1. Focus on one or two key themes: This may be something that you found particularly challenging or interesting about this elite actor or type of data source (the difficulties of using parliament TV during hybrid proceedings; the reliability of theyworkforyou data). Those taking a broader approach may wish to complete a reflection focusing specifically on the sample used for elite interviews, or the ethical considerations involved in an interview with an elite actor.
  1. Engage with the academic literature on elite research: You are encouraged to read wider material, particularly that which relates to the precise theme or topic you will be exploring in your reflection.  You do NOT need to include academic literature on your specific research topic (i.e. if you are researching elites in the area of security studies, you do not need to include literature on security itself, but you could include something on researching key actors in this area).
  1. Make sure that you are actually being reflective: Try to include specific examples either from the exercise you carried out between the sessions, or related to the future research you are hoping to carry out. How would you need to adapt or refine your methods? 

 

Recommended reading

  • Philip Norton (2019) ‘Power behind the scenes: The importance of informal space in legislatures’, Parliamentary Affairs, Vol. 72 245 – 266.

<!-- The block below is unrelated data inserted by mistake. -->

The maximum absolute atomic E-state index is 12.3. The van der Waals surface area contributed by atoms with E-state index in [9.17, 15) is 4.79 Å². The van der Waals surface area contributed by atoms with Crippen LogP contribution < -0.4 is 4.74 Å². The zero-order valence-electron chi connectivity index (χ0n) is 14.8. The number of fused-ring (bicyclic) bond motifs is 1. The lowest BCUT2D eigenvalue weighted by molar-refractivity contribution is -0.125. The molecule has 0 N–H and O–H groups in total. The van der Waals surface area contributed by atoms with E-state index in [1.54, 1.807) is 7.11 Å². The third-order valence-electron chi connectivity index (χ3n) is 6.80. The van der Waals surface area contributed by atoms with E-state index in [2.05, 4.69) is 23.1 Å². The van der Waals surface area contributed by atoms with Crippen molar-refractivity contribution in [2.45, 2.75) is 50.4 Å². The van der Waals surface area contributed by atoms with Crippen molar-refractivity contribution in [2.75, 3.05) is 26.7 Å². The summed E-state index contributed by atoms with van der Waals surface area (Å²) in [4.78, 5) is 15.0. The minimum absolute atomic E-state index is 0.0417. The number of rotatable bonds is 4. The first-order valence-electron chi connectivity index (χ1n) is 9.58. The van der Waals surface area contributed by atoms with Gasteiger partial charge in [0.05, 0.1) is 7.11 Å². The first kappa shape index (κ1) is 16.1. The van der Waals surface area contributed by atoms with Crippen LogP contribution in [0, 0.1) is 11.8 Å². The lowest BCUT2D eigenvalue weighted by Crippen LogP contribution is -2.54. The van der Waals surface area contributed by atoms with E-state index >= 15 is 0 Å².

Brown, C. (2017) Being a Hansard Reporter: 10 Things You Thought You Knew, Parliamentary Digital Service Blog, 24 July. Online at: https://commonshansard.blog.parliament.uk/2017/07/24/being-a-hansard-reporter-10-things-you-thought-you-knew/

    Lobo-Guerro, L. (2012). “Archives” pp. 121-4 in: Research Methods in Critical Security Studies: An Introduction. London: Routledge (using archival documents)

    Phil Cowley (2021) ‘Interviewing MPs’. Online at: https://papers.ssrn.com/sol3/papers.cfm?abstract_id=3764202

    Kenneth Goldstein (2002) ‘Getting in the Door: Sampling and Completing Elite Interviews’, PS: Political Science & Politics, Vol. 34 (4) 669n – 672.

    Marie le Conte, ‘Sharing screenshots of an MP’s voting history misses out vital pieces of context’, GQ Magazine, 10 June 2019.

Study hours

Scheduled activity hours
Lectures 6
Independent study hours
Independent study 44

Teaching staff

Staff member Role
Louise Thompson Unit coordinator